AROUND MIDNIGHT ON JULY 1, 1995, JUAN CHAVEZ and Hector Fernandez hopped into a Chevrolet Caprice they’d stolen from a Greyhound bus maintenance center and headed north toward the apartment complexes of Northwest Dallas—terrific territory for ganking. The latest inner-city fad, ganking is essentially what used to be called a stickup, only these days the victim frequently, and needlessly, ends up dead. Chavez and Fernandez spent a lot of time ganking that summer, if not always to turn a handsome profit then for the sheer sport of pulling a gun on some unsuspecting stranger, taking what they wanted, and putting a few bullets in him.
Chavez, then 27, was out on parole after serving seven years in various state prisons for a 1985 murder that would have been called a ganking had the term existed. Fernandez, then 15, was mentally deficient but a master car thief. Both were well known in West Dallas, a sprawling underclass-to-working-poor neighborhood that rests on the western lip of the Trinity River bottoms. Chavez was John Travolta handsome, charming, and quick-witted; he was also vicious, as you could tell from the huge Texas Syndicate prison gang tattoo on his chest that he showed off as often as possible. Fernandez was slender and shy and very loyal to Chavez, who protected him from the Junior Homeboys, a street gang whose members had terrorized Fernandez for most of his short life. In fact, it’s believed that Fernandez had acquired his street nickname—Crazy—because of the many obviously unwinnable brawls he’d fought with gang members before he hooked up with Chavez.
The two cruised around a bit that night before stopping at Zapp’s, a Mexican American nightclub on the West Northwest Highway. There, they happened on two acquaintances from the ’hood, Joe Gonzalez and Edgar Retiz, who had also been out cruising. Retiz would later testify that they all shot the bull for a while and then, at Chavez’s suggestion, decided to head out and look for a party.
With Fernandez at his side, Chavez sped the Caprice toward a cluster of apartments on Webbs Chapel Extension; Gonzalez and Retiz followed in Retiz’s pickup truck. At one complex, Chavez spotted a Hispanic man talking on a pay phone in the parking lot and pulled up alongside. “Are you still on the line?” Juan Chavez asked, flashing the coy smile that is his trademark. When the man stepped from the phone booth to respond, Chavez calmly got out of the car and shot him in the chest. From thirty yards away, Gonzalez and Retiz heard the shot and then saw Chavez lean over, rifle through the man’s clothing, and shoot him again. They watched, stunned, as he jumped back into the Caprice and sped away. They followed him until he pulled into a vacant parking lot down the road. Gonzalez went over to talk briefly with Chavez and Fernandez. When he returned, Retiz would later recall, all he said was, “Juan says if you tell anyone about what you saw, you’re going to get the same thing.” Frightened, Gonzalez and Retiz split, leaving Chavez and Fernandez to divvy up their take from the ganking: $2 in cash and some credit cards, which Chavez blithely discarded.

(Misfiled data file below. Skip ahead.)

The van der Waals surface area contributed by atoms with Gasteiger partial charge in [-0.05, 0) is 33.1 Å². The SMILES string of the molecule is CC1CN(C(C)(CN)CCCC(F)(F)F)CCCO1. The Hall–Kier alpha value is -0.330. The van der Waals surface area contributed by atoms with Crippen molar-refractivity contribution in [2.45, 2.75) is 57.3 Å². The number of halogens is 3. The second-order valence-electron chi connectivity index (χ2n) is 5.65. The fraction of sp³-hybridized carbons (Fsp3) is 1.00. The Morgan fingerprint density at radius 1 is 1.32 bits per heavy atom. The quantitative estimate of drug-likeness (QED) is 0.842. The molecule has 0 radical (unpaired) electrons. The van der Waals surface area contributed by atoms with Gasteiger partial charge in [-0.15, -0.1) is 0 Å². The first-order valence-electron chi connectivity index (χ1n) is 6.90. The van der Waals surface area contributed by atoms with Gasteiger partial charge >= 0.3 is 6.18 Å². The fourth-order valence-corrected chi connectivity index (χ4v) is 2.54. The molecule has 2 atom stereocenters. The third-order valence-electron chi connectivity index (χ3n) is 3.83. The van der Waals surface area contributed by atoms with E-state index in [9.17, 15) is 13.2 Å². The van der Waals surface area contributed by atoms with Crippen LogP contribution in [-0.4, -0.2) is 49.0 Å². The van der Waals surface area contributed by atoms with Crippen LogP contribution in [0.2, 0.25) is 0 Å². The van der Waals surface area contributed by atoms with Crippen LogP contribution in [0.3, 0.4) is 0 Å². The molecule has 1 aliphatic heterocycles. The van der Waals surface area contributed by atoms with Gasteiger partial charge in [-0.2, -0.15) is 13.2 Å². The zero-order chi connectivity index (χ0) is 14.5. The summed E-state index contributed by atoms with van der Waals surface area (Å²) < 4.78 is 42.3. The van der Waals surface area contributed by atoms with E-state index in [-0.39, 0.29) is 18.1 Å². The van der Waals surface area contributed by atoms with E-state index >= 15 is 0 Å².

Gonzalez and Retiz headed home, but Chavez and Fernandez were just getting started. In the next four hours, the pair would terrorize West Dallas with a string of gankings, leaving four more people dead, three seriously wounded, and the authorities bewildered.
With rapacious efficiency, they:
• Assaulted and murdered a female security guard in an empty parking lot near a movie theater at the Stemmons Freeway and the Northwest Highway. Before killing her, Chavez asked her, “Do you have any children?” Then he shot her in the face, frisked her, jumped back into the car, and for good measure, ran over her.
• Shot and robbed a male security guard as he stood watch over the Indian Ridge apartment complex on West Eighth Street in Oak Cliff. The two made off with his 9mm pistol. The guard miraculously survived two point-blank shots to the neck but was permanently paralyzed.
• Robbed three Hispanic men they found standing on East Ninth Street. Chavez shot and killed one, and Fernandez, packing the security guard’s pistol, shot and wounded the two others. One of the survivors had tossed a money clip onto the hood of the Caprice but said he wasn’t sure Chavez had even bothered to pocket it.
• Ambushed a man and woman necking in a pickup at nearby Kidd Springs Park. Chavez shot and killed the man on the spot after he refused to give up his wallet. Chavez then jumped into the truck with the very dead man and his very frightened girlfriend. As Fernandez followed in the Caprice, he drove to the Trinity River bottoms, dumping the man’s body along the way; once there, he forced the woman out of the truck and ran over her. Fernandez later alleged that Chavez ordered him to “finish her off” with his pistol because she wasn’t dead—and he did.
The pair left the Caprice and took the truck to Chavez’s house, where they picked up some gasoline. They drove to a spot near the Edgefield exit off Interstate 30 in West Dallas and torched it. It was a dramatic end to the goriest murder spree in recent memory. “Random and cold-blooded” is how a Dallas cop at one of the crime scenes described it: “They were just killing people for the fun of it.” Hector Fernandez would later tell authorities that it “was real bad, what we had done.” But, as he recalled, Juan Chavez laughed and smiled all the way through it.
WHEN DALLAS RESIDENTS AWOKE on the morning of July 2 and learned of the vicious rampage, they had to be surprised and more than a bit dismayed. The city was just getting used to the idea of declining crime rates. Like most major urban areas, Dallas had seen a steady and at times astounding decrease in lawlessness—especially in violent “category